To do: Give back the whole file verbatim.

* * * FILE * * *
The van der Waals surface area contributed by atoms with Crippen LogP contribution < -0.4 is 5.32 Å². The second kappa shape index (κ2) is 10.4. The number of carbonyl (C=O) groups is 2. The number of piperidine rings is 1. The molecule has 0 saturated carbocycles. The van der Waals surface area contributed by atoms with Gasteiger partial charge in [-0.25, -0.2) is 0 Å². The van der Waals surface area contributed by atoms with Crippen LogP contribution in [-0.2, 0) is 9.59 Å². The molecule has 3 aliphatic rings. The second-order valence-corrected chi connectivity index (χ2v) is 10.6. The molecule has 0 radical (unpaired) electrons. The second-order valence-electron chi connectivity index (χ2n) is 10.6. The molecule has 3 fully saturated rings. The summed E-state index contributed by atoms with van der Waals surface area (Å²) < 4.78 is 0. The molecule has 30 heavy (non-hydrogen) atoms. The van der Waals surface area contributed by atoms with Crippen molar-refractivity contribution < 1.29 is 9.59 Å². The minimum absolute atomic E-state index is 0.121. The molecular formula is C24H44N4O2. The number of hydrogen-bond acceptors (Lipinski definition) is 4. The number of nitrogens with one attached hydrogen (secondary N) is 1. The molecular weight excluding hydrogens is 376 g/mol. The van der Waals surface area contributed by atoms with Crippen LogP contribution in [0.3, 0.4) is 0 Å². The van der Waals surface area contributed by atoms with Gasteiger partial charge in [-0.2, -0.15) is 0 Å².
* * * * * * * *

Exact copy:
The van der Waals surface area contributed by atoms with Crippen LogP contribution < -0.4 is 5.32 Å². The second kappa shape index (κ2) is 10.4. The number of carbonyl (C=O) groups is 2. The number of piperidine rings is 1. The molecule has 0 saturated carbocycles. The van der Waals surface area contributed by atoms with Gasteiger partial charge in [-0.25, -0.2) is 0 Å². The van der Waals surface area contributed by atoms with Crippen LogP contribution in [-0.2, 0) is 9.59 Å². The molecule has 3 aliphatic rings. The second-order valence-corrected chi connectivity index (χ2v) is 10.6. The molecule has 0 radical (unpaired) electrons. The second-order valence-electron chi connectivity index (χ2n) is 10.6. The molecule has 3 fully saturated rings. The summed E-state index contributed by atoms with van der Waals surface area (Å²) < 4.78 is 0. The molecule has 30 heavy (non-hydrogen) atoms. The van der Waals surface area contributed by atoms with Crippen molar-refractivity contribution < 1.29 is 9.59 Å². The minimum absolute atomic E-state index is 0.121. The molecular formula is C24H44N4O2. The number of hydrogen-bond acceptors (Lipinski definition) is 4. The number of nitrogens with one attached hydrogen (secondary N) is 1. The molecular weight excluding hydrogens is 376 g/mol. The van der Waals surface area contributed by atoms with Crippen LogP contribution in [0.3, 0.4) is 0 Å². The van der Waals surface area contributed by atoms with Gasteiger partial charge in [-0.2, -0.15) is 0 Å².